Yellow Sway dress | Modern Vintage Cupcakes

And now, let’s finish off with some scenic shots. Just because we can. It was a beautiful sunny autumn day when we were out taking photos – warm in the sun, a little cooler in the shade, and the leaves not quite starting to change colour. (Back in mid-September, by the way. Like I said – I’ve got a bit to catch up on!)

statue

Yellow Sway dress | Modern Vintage Cupcakes

windows

Yellow Sway dress | Modern Vintage Cupcakes

The youngest child loved it there in the small park – he spent lots of time running off (necessitating us running after him as he ducked around hedges and snuck under trees and deliberately put small stones in his mouth while laughing at us).

foxinpark

stonesflowers

Yellow Sway dress | Modern Vintage Cupcakes

Typically, he also found one hole in the lawn and stood in it for a while. Because – child.

Yellow Sway dress | Modern Vintage Cupcakes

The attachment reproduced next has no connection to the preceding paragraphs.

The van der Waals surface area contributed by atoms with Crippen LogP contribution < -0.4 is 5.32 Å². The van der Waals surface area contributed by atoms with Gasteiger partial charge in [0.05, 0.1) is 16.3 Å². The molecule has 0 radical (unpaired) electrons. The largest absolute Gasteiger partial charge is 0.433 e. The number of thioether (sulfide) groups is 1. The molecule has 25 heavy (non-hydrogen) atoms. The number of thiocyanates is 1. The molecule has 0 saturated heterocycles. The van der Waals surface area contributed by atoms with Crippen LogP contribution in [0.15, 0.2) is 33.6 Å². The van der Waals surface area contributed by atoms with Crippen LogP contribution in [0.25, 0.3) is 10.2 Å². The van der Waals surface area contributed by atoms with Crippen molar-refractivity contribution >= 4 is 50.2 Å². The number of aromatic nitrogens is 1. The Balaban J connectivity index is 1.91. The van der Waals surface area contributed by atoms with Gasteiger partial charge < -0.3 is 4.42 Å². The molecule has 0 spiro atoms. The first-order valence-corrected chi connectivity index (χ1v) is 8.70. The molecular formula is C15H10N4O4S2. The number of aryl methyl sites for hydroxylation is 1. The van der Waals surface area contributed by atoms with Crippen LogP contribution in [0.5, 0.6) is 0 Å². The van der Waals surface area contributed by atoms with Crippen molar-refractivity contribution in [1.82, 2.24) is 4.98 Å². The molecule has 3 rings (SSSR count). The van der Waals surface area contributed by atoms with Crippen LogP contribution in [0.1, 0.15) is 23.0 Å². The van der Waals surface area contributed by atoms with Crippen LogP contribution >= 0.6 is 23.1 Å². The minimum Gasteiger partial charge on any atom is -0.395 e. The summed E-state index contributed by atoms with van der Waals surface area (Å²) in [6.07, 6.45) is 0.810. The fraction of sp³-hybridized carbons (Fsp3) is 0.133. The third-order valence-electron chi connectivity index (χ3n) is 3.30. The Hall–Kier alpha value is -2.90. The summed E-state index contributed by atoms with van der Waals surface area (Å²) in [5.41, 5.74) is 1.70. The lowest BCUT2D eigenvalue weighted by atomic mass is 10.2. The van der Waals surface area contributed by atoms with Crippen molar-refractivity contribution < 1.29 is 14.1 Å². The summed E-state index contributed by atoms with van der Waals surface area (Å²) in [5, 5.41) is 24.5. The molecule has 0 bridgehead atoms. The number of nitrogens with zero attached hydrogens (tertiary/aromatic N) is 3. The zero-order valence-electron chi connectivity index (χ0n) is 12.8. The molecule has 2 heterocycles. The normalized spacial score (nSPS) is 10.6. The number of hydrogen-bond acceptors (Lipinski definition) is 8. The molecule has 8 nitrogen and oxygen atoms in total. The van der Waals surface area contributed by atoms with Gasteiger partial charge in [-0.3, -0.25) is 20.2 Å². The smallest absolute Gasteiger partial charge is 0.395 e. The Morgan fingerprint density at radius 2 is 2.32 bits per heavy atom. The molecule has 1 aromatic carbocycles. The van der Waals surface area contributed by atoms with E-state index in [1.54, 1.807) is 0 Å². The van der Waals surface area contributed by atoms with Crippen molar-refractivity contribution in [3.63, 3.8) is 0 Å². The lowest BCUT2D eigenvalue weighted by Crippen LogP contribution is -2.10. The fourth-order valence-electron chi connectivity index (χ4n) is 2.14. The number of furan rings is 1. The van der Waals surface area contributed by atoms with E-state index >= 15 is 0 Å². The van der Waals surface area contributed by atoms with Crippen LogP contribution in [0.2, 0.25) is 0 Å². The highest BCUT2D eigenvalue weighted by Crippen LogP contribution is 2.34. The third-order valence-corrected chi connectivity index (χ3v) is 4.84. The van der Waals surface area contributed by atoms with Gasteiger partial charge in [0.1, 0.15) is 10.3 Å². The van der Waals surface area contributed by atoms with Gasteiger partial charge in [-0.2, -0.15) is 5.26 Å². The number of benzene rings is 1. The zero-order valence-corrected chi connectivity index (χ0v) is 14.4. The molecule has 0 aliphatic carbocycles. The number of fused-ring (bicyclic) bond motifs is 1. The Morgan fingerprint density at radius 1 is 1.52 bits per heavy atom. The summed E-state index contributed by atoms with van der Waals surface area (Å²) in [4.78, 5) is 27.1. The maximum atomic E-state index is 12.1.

After the park we went wandering a little bit to find a gift store, and a supermarket so I could buy some Hungarian chocolate to take home and some amazing cake for us all to eat after dinner. (Yum!) Youngest one being a child, he decided part-way down a side street that he didn’t want to be carried. Nor did he want to walk. Stand-off ensued. *sigh*

Yellow Sway dress | Modern Vintage Cupcakes

sidestreet

Agi pointed out this building tucked behind some of the others – it was the old fire station tower. Made of wood, and tall so they could keep watch for fires.

firetower

Rounded off the trip into town with a lavender lemonade gelato. Which was as amazing as it sounds. Yum!! Wish we had that type of ice cream here…. ❀

Yellow Sway dress | Modern Vintage Cupcakes

Nighttime florals

Hola! Once again, long time, no blog post! (Whoops!)

Not to say that I haven’t been writing blog posts – it’s been Indie Pattern Month over on The Monthly Stitch, which has been rather full-on! Heaps of fun though, and so many inspiring creations. (And I may have added a few more things to my things-I-really-want-to-sew-right-this-minute list. Yikes! Too much I want to make, never enough time… If only one could get paid to sit at home and sew pretty things for oneself… πŸ˜‰